The Grasshawk, or, RTÉ’s Attempt to Capitalise on Coronavirus
Eimear is depressed, Aoife is dying, Sean hates everyone, and only Dr O’Sullivan can see that everyone in this town needs to change the way they live.
A young doctor becomes embroiled in an outbreak of foobilla fever in the rural Irish town of Gortnahoe, Co. Tipperary.
Initial response to the treatment from a professional script reader
‘The story is fabulously imaginative, but the budget is too limited to be able to cope with the locations and cast and whatnot, and it might be a bit too ‘out there’ for a mainstream platform like RTÉ.’
Cuts made to enhance the accessibility of the show
Dr O’Sullivan’s incomprehensible jargon and philosophical voiceovers.
The Mickey-Joe subplot, in which Mickey-Joe spends the entire season trying to steal a goat, allegedly for nothing more than the craic.
All scenes that make the viewer unsympathetic to Dr O’Sullivan’s character.
Main addition to enhance the accessibility of the show
A compelling yet succinct backstory explaining the origin, nature and devastating consequences of foobilla fever.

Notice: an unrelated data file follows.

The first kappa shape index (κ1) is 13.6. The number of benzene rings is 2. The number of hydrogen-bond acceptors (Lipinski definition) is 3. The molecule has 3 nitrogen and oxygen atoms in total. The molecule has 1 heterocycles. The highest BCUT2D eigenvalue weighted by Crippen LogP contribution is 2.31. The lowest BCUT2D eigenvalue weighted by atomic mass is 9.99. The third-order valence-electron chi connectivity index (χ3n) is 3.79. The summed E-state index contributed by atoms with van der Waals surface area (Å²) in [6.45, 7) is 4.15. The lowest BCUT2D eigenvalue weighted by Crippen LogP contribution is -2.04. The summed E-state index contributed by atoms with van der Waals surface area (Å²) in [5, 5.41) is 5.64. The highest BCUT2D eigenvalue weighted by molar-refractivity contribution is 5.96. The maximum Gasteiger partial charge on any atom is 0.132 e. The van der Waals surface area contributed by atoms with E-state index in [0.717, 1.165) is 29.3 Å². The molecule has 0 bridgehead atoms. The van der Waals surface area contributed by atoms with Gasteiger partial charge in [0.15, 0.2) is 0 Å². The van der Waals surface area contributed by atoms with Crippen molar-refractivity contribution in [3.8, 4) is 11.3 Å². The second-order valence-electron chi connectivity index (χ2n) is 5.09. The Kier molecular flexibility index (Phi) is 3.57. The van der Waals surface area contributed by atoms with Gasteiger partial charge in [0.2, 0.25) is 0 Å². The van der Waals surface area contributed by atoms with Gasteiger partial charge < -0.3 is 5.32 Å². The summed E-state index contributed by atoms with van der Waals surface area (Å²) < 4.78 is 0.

Total production time
Seventeen months. Eight months of development and pre-production, two of shooting, seven for post and marketing.
What the critics are saying
‘Undoubtedly the best thing on RTÉ since Glenroe.’
‘You might think that Fair City meets Twin Peaks doesn’t sound like a good idea, but you’re probably the kind of adult who still eats Frubes and Cheese Strings.’
‘Finally: something that justifies paying your TV licence fee for.’
The talk of the town
The show has nothing to do with green vegetation or birds of prey—why is it called The Grasshawk?
The presumed answer to this question
Those on the show are contractually bound by a NDA to keep the meaning of the show’s title to themselves, to avoid spoilers in subsequent seasons.
Where the show’s available
Residents of Ireland can rewatch the series on the RTÉ Player, or buy The Grasshawk: Season 1 from the RTÉ Store website. Those outside of Ireland can expect the series to hit popular streaming services in December.
The good news
RTÉ have confirmed that a second season is already in development.
The bad news
S2 won’t reach Irish and international screens until late 2021.
Declan Toohey is an Irish writer whose work has appeared or is forthcoming in The Stockholm Review of Literature, Stone of Madness Press, Idle Ink, and The Blue Nib. He is currently based in Nova Scotia, Canada, where he is at work on his first novel. He can be found on Twitter @DeclanToohey, despite his propensity for not Tweeting.